The Mortified Christian: A Treatise on the Mortification of Sin
Morgan, PA: Soli Deo Gloria, 1998.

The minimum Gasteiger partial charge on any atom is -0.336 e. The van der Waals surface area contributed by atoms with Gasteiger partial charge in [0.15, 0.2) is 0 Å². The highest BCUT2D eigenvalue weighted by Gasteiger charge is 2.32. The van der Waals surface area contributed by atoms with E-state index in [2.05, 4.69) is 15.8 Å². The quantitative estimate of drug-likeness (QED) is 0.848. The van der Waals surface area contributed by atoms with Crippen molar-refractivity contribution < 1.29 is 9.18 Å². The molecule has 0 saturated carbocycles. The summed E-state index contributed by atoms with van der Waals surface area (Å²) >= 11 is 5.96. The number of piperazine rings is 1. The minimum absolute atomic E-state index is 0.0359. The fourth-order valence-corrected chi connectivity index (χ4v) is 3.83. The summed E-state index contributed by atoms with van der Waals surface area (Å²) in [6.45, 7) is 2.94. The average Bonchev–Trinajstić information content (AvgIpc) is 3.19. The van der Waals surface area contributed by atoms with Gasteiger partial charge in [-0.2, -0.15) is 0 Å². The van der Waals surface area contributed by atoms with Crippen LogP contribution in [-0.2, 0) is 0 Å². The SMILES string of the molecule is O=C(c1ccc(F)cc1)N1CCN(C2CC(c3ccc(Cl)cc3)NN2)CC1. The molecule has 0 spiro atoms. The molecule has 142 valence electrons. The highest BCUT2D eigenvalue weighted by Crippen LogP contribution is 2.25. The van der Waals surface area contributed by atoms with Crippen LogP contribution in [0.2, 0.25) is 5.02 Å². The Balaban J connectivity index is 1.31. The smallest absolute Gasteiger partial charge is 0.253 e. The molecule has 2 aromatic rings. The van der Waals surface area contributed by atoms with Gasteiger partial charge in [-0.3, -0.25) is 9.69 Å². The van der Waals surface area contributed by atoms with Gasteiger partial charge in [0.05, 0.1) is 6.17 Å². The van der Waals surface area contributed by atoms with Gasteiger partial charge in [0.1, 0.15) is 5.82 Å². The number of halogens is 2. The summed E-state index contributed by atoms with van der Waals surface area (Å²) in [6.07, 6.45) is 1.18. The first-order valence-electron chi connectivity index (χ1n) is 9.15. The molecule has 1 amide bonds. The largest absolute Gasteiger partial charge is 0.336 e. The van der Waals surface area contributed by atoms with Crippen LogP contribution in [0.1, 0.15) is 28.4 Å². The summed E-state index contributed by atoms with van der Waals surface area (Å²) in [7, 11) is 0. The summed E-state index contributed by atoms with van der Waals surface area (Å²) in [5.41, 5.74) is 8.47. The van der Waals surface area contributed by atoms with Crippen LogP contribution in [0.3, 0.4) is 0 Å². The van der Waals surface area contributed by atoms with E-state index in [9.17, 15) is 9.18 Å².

This is a Puritan book by Christopher Love (1618-1651) which was first published in 1654. The book contains ten sermons which comprised an exposition of Romans 8:13 (“For if ye live after the flesh, ye shall die, but if ye through the Spirit do mortify the deeds of the body, ye shall live”). The author is an interesting story in himself; he was beheaded at the age of 33, and his story is recounted in another recent book (A Spectacle Unto God, by Don Kistler, also published by Soli Deo Gloria). But in this book (or these sermons) Love gives a full and well-balanced exposition on what it means to put to death or mortify, the works of the flesh. It is marked by a realism that recognizes that while mortification is ultimately a work of the Holy Spirit, the Believer does have responsibility to undertake his part in it. In fact he is clearly commanded in Scripture to do so. Thus it is not an optional undertaking for only spiritual elites. And yet he recognizes that in this world, mortification will never be complete; he does not err in the direction of perfectionism. So he speaks comfort to the faithful saint who desires mortification but sees himself falling short, while on the other hand he speaks warnings to the self-satisfied believer who feels that because he is not guilty of the more gross and obvious sins, that he has successfully mortified the flesh and has “arrived”. To the former he says, “So you are not to judge the mortification of your corruptions by some extraordinary stirrings of sin in your soul after some violent temptation, but the ordinary frame and temper of your heart” (page 49), and “the stirrings and workings of corruption in your heart do not always argue that your corruptions have more strength and life in them than before, but that you have more light to discover and discern them than formerly” (page 47). To the latter category of believer, he warns: “You have an unmortified heart if you oppose sin partially, resisting some sins but sparing others, your beloved lusts” (page 58). In fact, toward the mistake of those who think their corruptions are mortified when they are not, he gives eight ways in which a man could so delude himself as to the the state of his soul. After dealing with the mistakes men frequently make in regard to mortification, he proceeds to give eight particular means or helps to mortification. Then he again offers comfort to those who have been conscientious in opposing sin, but still find its presence in their lives. To those, he says: “Take this for your comfort: though you use the utmost endeavors to mortify sin, yet you cannot withstand the existence of sin in you, but only hinder its reigning in your heart” (page 85), and he adds four other reasons for consolation as well. So here we see the pastoral heart in full flower; he warns the self-satisfied and the hypocrites, but consoles the overly-conscientious who might otherwise despair. Throughout, he shows a wonderful balance. The eighth sermon is wholly devoted to the truth that mortification is wrought in us by the strength of Christ’s Spirit, not our own, and lists eight differences between “a corruption merely restrained by the power of nature and a lust truly mortified by the Spirit of God” (page 91). The last sermon gives “special helps for special corruptions” (pages 109-119). In all, this is a very helpful, thorough, and concise (119 pages) book on a very important subject, which is both very readable and edifying. Following the ten sermons on mortification, the editor bound with this book two additional sermons on “the right hearing of sermons,” which are also profitable reading.